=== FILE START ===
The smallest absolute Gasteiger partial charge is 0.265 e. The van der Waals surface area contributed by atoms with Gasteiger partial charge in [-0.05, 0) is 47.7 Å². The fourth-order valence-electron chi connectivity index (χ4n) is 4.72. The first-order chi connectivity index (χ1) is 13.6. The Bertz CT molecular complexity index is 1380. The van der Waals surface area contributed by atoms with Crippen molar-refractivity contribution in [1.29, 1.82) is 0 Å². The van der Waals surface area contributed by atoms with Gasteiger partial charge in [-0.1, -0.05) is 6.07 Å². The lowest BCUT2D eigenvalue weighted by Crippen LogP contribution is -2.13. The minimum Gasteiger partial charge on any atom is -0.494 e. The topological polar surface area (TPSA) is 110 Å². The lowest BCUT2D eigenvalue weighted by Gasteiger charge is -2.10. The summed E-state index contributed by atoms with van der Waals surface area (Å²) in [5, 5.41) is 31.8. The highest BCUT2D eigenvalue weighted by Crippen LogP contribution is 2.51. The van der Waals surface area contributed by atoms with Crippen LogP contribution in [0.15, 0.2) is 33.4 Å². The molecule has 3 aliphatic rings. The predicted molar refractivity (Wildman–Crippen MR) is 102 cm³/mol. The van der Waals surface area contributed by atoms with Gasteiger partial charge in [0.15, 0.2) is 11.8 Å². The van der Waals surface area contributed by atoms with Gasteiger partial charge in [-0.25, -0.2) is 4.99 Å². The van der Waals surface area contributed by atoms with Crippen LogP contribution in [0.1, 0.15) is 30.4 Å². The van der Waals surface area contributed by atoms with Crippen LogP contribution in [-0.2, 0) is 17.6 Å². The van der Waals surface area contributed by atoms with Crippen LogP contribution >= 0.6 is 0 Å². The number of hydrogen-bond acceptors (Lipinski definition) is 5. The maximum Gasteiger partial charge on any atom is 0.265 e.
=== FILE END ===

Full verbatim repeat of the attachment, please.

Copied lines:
The smallest absolute Gasteiger partial charge is 0.265 e. The van der Waals surface area contributed by atoms with Gasteiger partial charge in [-0.05, 0) is 47.7 Å². The fourth-order valence-electron chi connectivity index (χ4n) is 4.72. The first-order chi connectivity index (χ1) is 13.6. The Bertz CT molecular complexity index is 1380. The van der Waals surface area contributed by atoms with Crippen molar-refractivity contribution in [1.29, 1.82) is 0 Å². The van der Waals surface area contributed by atoms with Gasteiger partial charge in [-0.1, -0.05) is 6.07 Å². The lowest BCUT2D eigenvalue weighted by Crippen LogP contribution is -2.13. The minimum Gasteiger partial charge on any atom is -0.494 e. The topological polar surface area (TPSA) is 110 Å². The lowest BCUT2D eigenvalue weighted by Gasteiger charge is -2.10. The summed E-state index contributed by atoms with van der Waals surface area (Å²) in [5, 5.41) is 31.8. The highest BCUT2D eigenvalue weighted by Crippen LogP contribution is 2.51. The van der Waals surface area contributed by atoms with Crippen LogP contribution in [0.15, 0.2) is 33.4 Å². The molecule has 3 aliphatic rings. The predicted molar refractivity (Wildman–Crippen MR) is 102 cm³/mol. The van der Waals surface area contributed by atoms with Gasteiger partial charge in [0.15, 0.2) is 11.8 Å². The van der Waals surface area contributed by atoms with Gasteiger partial charge in [-0.25, -0.2) is 4.99 Å². The van der Waals surface area contributed by atoms with Crippen LogP contribution in [0.1, 0.15) is 30.4 Å². The van der Waals surface area contributed by atoms with Crippen LogP contribution in [-0.2, 0) is 17.6 Å². The van der Waals surface area contributed by atoms with Crippen LogP contribution >= 0.6 is 0 Å². The number of hydrogen-bond acceptors (Lipinski definition) is 5. The maximum Gasteiger partial charge on any atom is 0.265 e.